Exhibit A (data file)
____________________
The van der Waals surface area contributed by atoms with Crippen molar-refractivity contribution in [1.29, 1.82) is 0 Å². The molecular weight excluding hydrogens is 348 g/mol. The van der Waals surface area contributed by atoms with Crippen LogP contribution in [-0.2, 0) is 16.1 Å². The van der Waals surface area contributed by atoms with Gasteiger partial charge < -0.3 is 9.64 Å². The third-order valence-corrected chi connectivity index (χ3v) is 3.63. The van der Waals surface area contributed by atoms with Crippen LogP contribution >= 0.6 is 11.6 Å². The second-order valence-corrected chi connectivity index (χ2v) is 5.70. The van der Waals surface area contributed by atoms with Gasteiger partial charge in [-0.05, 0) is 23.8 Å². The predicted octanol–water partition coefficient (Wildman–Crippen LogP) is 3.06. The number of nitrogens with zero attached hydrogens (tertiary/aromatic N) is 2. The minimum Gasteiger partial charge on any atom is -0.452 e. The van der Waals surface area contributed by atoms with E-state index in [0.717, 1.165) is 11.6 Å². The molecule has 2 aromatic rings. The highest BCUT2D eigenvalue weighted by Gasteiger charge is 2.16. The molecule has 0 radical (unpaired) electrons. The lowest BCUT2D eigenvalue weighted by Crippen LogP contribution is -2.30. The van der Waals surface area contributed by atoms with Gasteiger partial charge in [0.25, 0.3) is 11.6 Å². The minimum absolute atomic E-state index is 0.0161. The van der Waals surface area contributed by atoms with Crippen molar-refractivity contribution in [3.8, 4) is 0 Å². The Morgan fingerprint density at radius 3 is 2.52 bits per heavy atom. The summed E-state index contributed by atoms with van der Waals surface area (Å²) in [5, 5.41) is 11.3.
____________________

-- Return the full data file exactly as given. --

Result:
The van der Waals surface area contributed by atoms with Crippen molar-refractivity contribution in [1.29, 1.82) is 0 Å². The molecular weight excluding hydrogens is 348 g/mol. The van der Waals surface area contributed by atoms with Crippen LogP contribution in [-0.2, 0) is 16.1 Å². The van der Waals surface area contributed by atoms with Gasteiger partial charge < -0.3 is 9.64 Å². The third-order valence-corrected chi connectivity index (χ3v) is 3.63. The van der Waals surface area contributed by atoms with Crippen LogP contribution >= 0.6 is 11.6 Å². The second-order valence-corrected chi connectivity index (χ2v) is 5.70. The van der Waals surface area contributed by atoms with Gasteiger partial charge in [-0.05, 0) is 23.8 Å². The predicted octanol–water partition coefficient (Wildman–Crippen LogP) is 3.06. The number of nitrogens with zero attached hydrogens (tertiary/aromatic N) is 2. The minimum Gasteiger partial charge on any atom is -0.452 e. The van der Waals surface area contributed by atoms with E-state index in [0.717, 1.165) is 11.6 Å². The molecule has 2 aromatic rings. The highest BCUT2D eigenvalue weighted by Gasteiger charge is 2.16. The molecule has 0 radical (unpaired) electrons. The lowest BCUT2D eigenvalue weighted by Crippen LogP contribution is -2.30. The van der Waals surface area contributed by atoms with Gasteiger partial charge in [0.25, 0.3) is 11.6 Å². The minimum absolute atomic E-state index is 0.0161. The van der Waals surface area contributed by atoms with Crippen molar-refractivity contribution in [3.8, 4) is 0 Å². The Morgan fingerprint density at radius 3 is 2.52 bits per heavy atom. The summed E-state index contributed by atoms with van der Waals surface area (Å²) in [5, 5.41) is 11.3.